Fjords cover 0.1% of the world’s ocean surface absorb 18 million tonnes of carbon a year

In a study published on Monday, scientists have claimed that Fjords from Norway to Alaska are soaking up a large amount of potentially harmful carbon from the atmosphere. This, according to the researchers, makes these long and narrow inlets useful natural tools for fighting manmade climate change.

According to the said study, Fjords in spite of covering just 0.1% of the ocean surface in our planet, accounts for as much as 11% of organic carbon present in rocks, soils and plants that get buried into the marine sediments after getting washed away by rivers.


The research team conducting this study described the steep-faced inlets, which were carved out of glaciers during the ice ages, as the major oceanic hotspots for carbon burial. According the US-led team of researchers, they have come to this conclusion after gathering strong evidence supporting the fact that the fjords are home to huge quantity of buried carbon. You can read the entire study in the famous science journal Nature Geoscience.

The findings of this study will help the researchers to improve their knowledge of the process adopted by carbon for cycling through nature. These findings will also assist researchers to combat manmade climate changes more effectively. This is because carbon’s airborne version CO2 (carbon dioxide) is known for being the main manmade greenhouse gas responsible for stoking up global warming.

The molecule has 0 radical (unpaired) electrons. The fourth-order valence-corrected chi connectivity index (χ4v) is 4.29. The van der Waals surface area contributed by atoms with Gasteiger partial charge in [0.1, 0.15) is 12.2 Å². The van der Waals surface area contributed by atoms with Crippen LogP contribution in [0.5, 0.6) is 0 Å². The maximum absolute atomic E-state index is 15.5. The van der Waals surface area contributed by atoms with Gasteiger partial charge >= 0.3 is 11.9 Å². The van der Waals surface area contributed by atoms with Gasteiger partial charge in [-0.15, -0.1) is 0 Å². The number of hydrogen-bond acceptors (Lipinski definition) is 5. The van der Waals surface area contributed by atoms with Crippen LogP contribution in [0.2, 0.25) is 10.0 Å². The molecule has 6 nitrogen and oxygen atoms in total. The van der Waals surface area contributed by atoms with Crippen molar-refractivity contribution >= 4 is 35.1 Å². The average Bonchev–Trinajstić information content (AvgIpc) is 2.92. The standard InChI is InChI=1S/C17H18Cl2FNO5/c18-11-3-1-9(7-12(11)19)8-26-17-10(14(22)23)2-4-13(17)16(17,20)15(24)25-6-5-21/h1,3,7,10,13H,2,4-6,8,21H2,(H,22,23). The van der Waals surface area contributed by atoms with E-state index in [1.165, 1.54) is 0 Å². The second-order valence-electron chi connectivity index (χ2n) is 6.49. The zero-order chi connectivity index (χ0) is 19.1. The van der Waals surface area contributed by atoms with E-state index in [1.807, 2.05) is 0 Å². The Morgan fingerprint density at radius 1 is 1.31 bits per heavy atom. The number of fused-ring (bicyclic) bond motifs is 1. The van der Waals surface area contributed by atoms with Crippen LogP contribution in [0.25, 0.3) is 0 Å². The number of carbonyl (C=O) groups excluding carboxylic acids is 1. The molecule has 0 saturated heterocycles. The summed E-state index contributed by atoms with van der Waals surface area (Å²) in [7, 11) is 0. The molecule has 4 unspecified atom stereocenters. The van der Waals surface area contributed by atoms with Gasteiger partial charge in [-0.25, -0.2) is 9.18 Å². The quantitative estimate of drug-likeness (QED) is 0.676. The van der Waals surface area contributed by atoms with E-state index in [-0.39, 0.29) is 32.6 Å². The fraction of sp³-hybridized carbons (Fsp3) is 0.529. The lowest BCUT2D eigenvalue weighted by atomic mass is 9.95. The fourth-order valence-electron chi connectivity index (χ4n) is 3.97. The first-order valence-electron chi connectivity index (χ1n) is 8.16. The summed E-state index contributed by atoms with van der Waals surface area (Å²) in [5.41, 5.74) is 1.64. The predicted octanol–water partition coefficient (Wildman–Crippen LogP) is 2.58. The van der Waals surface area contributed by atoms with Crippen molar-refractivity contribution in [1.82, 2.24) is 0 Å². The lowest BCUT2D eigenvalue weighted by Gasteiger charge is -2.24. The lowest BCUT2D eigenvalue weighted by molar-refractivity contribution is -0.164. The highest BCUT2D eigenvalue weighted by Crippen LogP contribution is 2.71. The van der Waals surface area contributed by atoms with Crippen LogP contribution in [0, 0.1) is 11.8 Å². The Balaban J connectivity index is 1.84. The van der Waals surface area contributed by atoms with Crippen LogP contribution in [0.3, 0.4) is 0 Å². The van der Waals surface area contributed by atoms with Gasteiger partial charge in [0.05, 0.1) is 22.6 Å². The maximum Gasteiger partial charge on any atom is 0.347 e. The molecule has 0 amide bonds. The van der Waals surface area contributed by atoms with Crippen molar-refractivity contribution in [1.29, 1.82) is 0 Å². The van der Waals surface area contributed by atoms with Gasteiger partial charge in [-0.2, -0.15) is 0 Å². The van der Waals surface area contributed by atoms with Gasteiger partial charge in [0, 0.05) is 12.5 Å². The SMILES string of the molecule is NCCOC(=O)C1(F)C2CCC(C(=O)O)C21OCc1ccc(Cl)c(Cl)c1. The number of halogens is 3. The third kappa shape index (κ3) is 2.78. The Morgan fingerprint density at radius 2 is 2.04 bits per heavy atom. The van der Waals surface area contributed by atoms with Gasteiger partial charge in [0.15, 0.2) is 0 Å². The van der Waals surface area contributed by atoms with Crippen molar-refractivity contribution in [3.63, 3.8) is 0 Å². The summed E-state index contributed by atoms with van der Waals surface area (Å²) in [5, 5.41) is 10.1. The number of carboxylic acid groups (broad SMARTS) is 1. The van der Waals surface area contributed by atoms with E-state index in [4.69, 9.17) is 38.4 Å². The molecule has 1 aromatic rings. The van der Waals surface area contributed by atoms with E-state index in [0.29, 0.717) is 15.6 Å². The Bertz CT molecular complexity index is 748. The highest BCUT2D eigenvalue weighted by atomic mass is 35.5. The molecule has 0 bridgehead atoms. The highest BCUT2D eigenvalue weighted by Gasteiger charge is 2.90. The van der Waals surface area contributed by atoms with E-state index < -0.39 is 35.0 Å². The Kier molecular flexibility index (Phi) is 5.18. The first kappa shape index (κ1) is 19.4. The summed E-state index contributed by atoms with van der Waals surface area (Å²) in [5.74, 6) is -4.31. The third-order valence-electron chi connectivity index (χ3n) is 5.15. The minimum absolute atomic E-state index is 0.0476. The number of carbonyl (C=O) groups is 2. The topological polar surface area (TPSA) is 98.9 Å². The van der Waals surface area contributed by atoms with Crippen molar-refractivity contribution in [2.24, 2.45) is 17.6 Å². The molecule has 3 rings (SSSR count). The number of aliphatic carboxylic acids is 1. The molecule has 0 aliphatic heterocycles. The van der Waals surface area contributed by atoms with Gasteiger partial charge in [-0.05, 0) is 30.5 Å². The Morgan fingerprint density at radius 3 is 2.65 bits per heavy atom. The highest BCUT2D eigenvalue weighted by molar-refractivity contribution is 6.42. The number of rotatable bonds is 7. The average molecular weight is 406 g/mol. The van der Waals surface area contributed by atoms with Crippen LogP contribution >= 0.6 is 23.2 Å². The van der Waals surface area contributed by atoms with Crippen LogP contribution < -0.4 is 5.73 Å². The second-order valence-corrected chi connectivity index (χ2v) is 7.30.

According to the researchers, fjords can store carbon so efficiently primarily because they are deep. The other reasons behind fjords’ incredible ability of storing carbon include: the heavy flow of carbon loaded waters they get from rivers and the oxygen-starved, calm waters they possess; for those who don’t know: oxygen-starved calm waters allows the carbon to sink quickly before bacteria break it down.

This recently published study revealed that every year fjords absorb around 18 million tons of carbon globally. This study looked at fjords in different parts of the globe including Greenland, Alaska, New Zealand, Chile, Antarctica, Canada and Nordic nations.

The team of scientists at the Global Aquatic Research LLC, a New York based organization, believe that fjords have always been ignored as sites that can house carbon in huge quantities. This study, however, has succeeded in changing that trend. Here, it must be mentioned that the research team was lead by Richard Smith, an American scientist.